It's more work this way (as you'd have to create all of the abstractions to represent your operations), but you gain the following benefits:

  • The service process will always be up, which means that the clients (the ASP.NET application) won't have to worry about contending for the files that FSDirectory requires. They simply have to call the service.

  • You're abstracting your search operations on a higher level. You aren't accessing Lucene.NET directly, but rather, your defining the operations and types that are required for those operations. Once you have that abstracted away, if you decide to move from Lucene.NET to some other search mechanism (say RavenDB), then it's a matter of changing the implementation of the contract.

share|improve this answer
    
Regarding file locking with the IndexReader/IndexWriter, you will generally only get a locking error if you try and open two IndexWriters on an index. You can share an IndexReader/IndexWriter, or you can have multiple IndexReaders open in different threads and/or processes without any issues, even if you're writing to the index with another single IndexWriter. If the writer has committed changes, however, any open IndexReaders would need to be reopened to see the changes. –  Christopher Currens Aug 20 '12 at 16:35
  • Opening an IndexWriter may be a heavy operation. You can reuse it.
  • There's a lock in Write(...) to ensure a transactional behavior, all documents are added and written to disk before the method returns. The call to Commit() can be a lengthy operation (it may cause segment merges). You can move this to a background thread if you want (which introduces scenarios where some of the documents added are written in a commit, some in another).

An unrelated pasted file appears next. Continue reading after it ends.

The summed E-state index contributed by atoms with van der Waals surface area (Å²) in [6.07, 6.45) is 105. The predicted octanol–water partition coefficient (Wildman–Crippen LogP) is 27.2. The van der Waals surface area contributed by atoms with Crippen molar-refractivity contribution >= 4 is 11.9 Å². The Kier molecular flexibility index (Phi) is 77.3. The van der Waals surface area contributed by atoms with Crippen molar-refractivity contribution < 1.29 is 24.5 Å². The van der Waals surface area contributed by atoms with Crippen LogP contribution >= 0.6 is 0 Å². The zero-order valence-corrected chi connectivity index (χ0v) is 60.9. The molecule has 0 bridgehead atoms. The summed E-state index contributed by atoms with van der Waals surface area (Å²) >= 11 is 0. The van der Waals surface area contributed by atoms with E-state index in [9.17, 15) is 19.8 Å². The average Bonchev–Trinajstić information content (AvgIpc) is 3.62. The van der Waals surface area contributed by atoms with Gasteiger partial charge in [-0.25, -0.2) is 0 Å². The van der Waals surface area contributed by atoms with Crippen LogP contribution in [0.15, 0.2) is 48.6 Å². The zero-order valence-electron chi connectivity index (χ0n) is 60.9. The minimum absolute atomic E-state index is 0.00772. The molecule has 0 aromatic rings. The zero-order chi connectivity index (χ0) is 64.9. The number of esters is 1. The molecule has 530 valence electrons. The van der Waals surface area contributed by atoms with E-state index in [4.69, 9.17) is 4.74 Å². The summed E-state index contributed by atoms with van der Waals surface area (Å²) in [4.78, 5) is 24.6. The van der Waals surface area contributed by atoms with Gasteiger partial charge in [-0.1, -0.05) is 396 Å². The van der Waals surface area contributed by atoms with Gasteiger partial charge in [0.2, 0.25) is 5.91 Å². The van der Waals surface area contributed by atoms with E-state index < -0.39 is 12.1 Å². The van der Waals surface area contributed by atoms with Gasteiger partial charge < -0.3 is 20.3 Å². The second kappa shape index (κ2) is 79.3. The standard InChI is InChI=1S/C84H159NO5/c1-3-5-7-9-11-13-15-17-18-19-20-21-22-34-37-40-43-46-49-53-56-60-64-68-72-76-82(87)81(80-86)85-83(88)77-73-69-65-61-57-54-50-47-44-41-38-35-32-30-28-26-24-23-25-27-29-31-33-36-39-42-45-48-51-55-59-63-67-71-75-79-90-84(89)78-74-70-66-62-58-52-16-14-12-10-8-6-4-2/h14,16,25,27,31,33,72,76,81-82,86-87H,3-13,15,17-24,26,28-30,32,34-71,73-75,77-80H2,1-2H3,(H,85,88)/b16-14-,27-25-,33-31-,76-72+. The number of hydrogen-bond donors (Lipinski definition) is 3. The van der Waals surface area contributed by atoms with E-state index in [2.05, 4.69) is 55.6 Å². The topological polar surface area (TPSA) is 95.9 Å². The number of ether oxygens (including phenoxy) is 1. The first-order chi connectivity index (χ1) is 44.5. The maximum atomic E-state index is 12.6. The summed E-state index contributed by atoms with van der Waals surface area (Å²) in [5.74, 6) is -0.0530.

• There's no need for an unconditional lock in your Search(...) method. You could check if you have a _searcher instance, and use it. It is set to null in Write(...) to force a new searcher.
  • I'm not sure about your use of a searchMethod, it looks like something a collector is better suited for.


public sealed class SingleIndexManager {
    private static readonly Version _version = Version.LUCENE_29;
    private readonly IndexWriter _writer;
    private volatile IndexSearcher _searcher;
    private readonly Object _searcherLock = new Object();

    private SingleIndexManager() {
        _writer = null; // TODO
    }

    public List<Document> Search(Func<IndexSearcher, List<Document>> searchMethod) {
        var searcher = _searcher;
        if (searcher == null) {
            lock (_searcherLock) {
                if (_searcher == null) {
                    var reader = _writer.GetReader();
                    _searcher = searcher = new IndexSearcher(reader);
                }
            }
        }

        return searchMethod(searcher);
    }

    public void Write(List<Document> docs) {
        lock (_writer) {
            foreach (var document in docs) {
                _writer.AddDocument(document, new StandardAnalyzer(_version));
            }

            _writer.Commit();
            _searcher = null;
        }
    }
}
share|improve this answer

You can also disable application pool overlap setting in IIS to avoid Lucene write.lock issues when one app pool is shutting down (but still holding the write.lock) and IIS is preparing another one for new requests.

share|improve this answer